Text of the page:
Traditional Customer Journey Mapping is Over (As We Knew It)
Over a decade ago, traditional customer journey mapping made sense. Websites were much simpler, and customers could only take so many routes through a company’s site. Opens and click-throughs used to be enough to tell a linear journey with little or some variation.
Now, channels and entry points continue to flourish for every digital experience. Today’s consumers, who shop on tablets and smartphones in addition to desktop websites, abandon carts, wait for sales, and encounter ads on Google, Facebook, Twitter, and elsewhere. Traditional customer journey mapping is over as marketers know it. Gone are the days when triggering an email or two is enough to drive conversion rates. And forget the traditional marketing funnel.
Hyper-personalization has led to new, erratic online buying habits. It’s not just about acquisition, but fostering brand loyalty from the first touch point, which usually occurs in the digital realm. Each journey is as unique as the customer is.
The bottom line? Stop marketing to the average customer and start marketing to key segments, preferably by automating this process with machine learning.
Today’s top performing brands are using “technology that prioritizes the use of zero- and first-party data, decisioning and next-best-action that enhances customer engagement with a unique value exchange, repeatedly throughout the customer lifecycle.”
We have devices that provide immediate answers. Even the most complex purchase–such as researching a vacation that requires expenses such as airfare, luggage, hotel, passport, Visa, tourist attractions and more–can be accomplished from your fingertips.
That said, organizations need to align marketing to business outcomes. Impressions and clicks are just the start. KPIs such as revenue, gross margin, and conversion rates are the real deal.
The traditional approach
In the traditional customer journey approach, a customer sees your product–perhaps a new accessory for your iPhone–on TV, searches for the product on Google, and clicks through to find the product page. They engage with product pages and detail, add the item to the cart, try several promos they found on Reddit or another website, and eventually abandon the session when the codes fail.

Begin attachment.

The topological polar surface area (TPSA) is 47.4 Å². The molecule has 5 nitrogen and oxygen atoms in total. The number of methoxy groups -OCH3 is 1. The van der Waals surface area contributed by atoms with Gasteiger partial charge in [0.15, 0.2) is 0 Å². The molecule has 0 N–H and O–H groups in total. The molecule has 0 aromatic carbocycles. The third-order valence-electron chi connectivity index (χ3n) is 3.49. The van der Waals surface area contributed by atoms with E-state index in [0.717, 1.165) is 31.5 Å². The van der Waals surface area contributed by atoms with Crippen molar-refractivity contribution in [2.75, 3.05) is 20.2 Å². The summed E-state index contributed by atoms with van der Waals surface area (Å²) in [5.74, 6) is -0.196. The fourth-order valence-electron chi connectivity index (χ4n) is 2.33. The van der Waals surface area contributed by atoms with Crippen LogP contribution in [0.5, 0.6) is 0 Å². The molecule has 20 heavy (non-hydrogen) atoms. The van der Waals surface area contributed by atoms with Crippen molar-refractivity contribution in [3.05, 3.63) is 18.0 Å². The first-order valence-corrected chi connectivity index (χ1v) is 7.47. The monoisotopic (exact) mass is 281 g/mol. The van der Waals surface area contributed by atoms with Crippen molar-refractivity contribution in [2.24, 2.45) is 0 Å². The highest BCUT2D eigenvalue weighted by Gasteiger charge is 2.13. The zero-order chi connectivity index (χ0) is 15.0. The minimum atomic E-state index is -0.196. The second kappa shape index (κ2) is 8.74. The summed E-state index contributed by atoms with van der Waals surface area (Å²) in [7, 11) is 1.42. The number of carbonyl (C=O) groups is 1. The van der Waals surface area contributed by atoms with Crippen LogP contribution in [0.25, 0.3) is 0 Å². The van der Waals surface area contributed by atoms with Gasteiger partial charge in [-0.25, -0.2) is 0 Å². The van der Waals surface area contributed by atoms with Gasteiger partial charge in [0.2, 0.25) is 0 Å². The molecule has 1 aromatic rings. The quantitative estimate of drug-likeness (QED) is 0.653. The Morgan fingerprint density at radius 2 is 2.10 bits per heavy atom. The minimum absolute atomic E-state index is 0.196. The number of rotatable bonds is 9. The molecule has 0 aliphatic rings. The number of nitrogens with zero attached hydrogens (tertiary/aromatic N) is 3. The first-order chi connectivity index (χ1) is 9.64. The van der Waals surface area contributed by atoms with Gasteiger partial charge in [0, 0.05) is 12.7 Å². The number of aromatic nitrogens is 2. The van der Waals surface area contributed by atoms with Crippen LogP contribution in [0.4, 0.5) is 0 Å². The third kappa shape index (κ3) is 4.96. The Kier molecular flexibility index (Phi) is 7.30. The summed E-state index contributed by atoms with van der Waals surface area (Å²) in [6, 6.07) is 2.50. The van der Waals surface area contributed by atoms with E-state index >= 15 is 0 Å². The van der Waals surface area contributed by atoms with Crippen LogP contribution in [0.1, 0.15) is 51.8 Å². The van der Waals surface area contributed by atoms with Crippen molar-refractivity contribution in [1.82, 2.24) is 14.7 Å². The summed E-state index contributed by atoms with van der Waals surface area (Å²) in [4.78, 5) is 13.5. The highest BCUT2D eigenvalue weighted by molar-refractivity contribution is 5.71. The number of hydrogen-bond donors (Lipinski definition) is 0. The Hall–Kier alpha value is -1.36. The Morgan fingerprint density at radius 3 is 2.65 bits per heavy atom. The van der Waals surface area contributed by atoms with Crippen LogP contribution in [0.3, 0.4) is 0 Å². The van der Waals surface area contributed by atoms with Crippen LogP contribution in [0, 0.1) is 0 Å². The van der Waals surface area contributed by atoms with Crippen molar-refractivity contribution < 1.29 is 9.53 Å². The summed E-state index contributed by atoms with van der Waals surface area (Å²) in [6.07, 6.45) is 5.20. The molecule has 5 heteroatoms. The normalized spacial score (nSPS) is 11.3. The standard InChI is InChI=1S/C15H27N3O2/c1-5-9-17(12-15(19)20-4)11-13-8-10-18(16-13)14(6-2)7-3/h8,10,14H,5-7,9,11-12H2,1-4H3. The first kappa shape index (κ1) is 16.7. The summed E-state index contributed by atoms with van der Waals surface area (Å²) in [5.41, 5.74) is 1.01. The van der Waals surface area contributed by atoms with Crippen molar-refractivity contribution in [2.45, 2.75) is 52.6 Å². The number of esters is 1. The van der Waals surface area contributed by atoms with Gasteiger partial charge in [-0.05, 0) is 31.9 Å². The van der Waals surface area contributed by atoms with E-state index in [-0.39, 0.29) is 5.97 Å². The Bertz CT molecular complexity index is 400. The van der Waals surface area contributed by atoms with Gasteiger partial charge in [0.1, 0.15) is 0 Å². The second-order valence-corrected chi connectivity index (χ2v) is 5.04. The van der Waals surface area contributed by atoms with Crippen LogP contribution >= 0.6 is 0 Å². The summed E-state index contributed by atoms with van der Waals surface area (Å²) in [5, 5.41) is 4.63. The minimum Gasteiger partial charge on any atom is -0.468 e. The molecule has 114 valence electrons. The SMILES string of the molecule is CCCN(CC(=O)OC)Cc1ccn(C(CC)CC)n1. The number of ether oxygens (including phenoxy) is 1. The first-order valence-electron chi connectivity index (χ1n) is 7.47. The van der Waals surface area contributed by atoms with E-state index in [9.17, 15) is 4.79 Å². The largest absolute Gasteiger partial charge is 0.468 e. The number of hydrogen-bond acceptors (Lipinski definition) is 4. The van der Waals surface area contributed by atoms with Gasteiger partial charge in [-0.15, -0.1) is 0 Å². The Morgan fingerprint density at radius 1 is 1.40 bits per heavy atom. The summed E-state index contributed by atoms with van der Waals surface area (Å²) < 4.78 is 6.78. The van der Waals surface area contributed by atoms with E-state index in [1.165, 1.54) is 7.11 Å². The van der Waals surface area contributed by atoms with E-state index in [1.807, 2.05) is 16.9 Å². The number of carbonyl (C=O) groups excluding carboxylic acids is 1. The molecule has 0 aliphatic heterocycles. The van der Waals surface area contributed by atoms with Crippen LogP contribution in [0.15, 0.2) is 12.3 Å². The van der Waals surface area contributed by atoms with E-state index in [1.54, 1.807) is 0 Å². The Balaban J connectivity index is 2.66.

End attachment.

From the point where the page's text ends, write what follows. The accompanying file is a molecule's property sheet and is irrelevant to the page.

A few days later the customer might see an influencer using the product on their iPhone. All of a sudden their dream comes true: a targeted ad from one of your top competitors appears, with a 10% discount to boot. Without hesitation the customer clicks the ad and purchases the accessory at the lower price.
In this example traditional customer journey analytics would simply (and deceptively) tell you that the product page to cart journey referred from Google is an unhappy journey for this segment “bargain shopper.”
How Quantum Metric approaches customer journey mapping
Quantum Metric recognizes that there is value in understanding the customer’s journey, but that it’s more important to analyze specific pain and success points within the journey. Taking note of these points enables brands to better influence customer decision making during crucial inflection points.
With Quantum Metric’s help, brands have successfully leveraged the Continuous Product Design platform’s real-time insights and webhooks to activate their experiences in order to influence behavior and drive desired outcomes.
Infinite customer journeys
No customer journey is the same, and there is no predetermined path. In fact, there are an infinite number of journeys customers can take between the first touch point and completing a purchase.
With hundreds, or even thousands, of unique entry points, touch points, and channels, it has become difficult to track and trend each journey from a clear-cut and linear sequence. Social influencing–including paid and organic social media–has left a major impact on how customers discover brands.
Despite this, digital product and marketing teams continue to pour a ton of time in trying to predict the most common patterns customers exhibit in their customer journey analysis.
Let’s think back to our “bargain shopper” scenario. Quantum Metric could help the company that lost the customer by providing notifications of customer intent and streaming this data via real-time webhooks to other tools and teams, prompting subsequent action–and fast.
The platform provides data for the full journey analysis that can connect to visualization tools like Looker or Tableau. This data streaming, known as Quantum Activate, could use your CMS or experiment tool to offer a promotion that works in the moment.
Quantum Metric could also make your marketing/CRM tools aware of a high intent “bargain shopper” and position a peremptory ad or remarketing campaign to potentially winback a purchase.
Nowadays organizations must deliver fast and frictionless digital experiences. Machine learning helps predict intent in ways that simply aren’t feasible manually, making it easier to find missed or unexpected connections between customer goals and habits of key customer segments.
Are you interested in learning more about how Quantum Metric can supercharge your approach to customer journey analysis?
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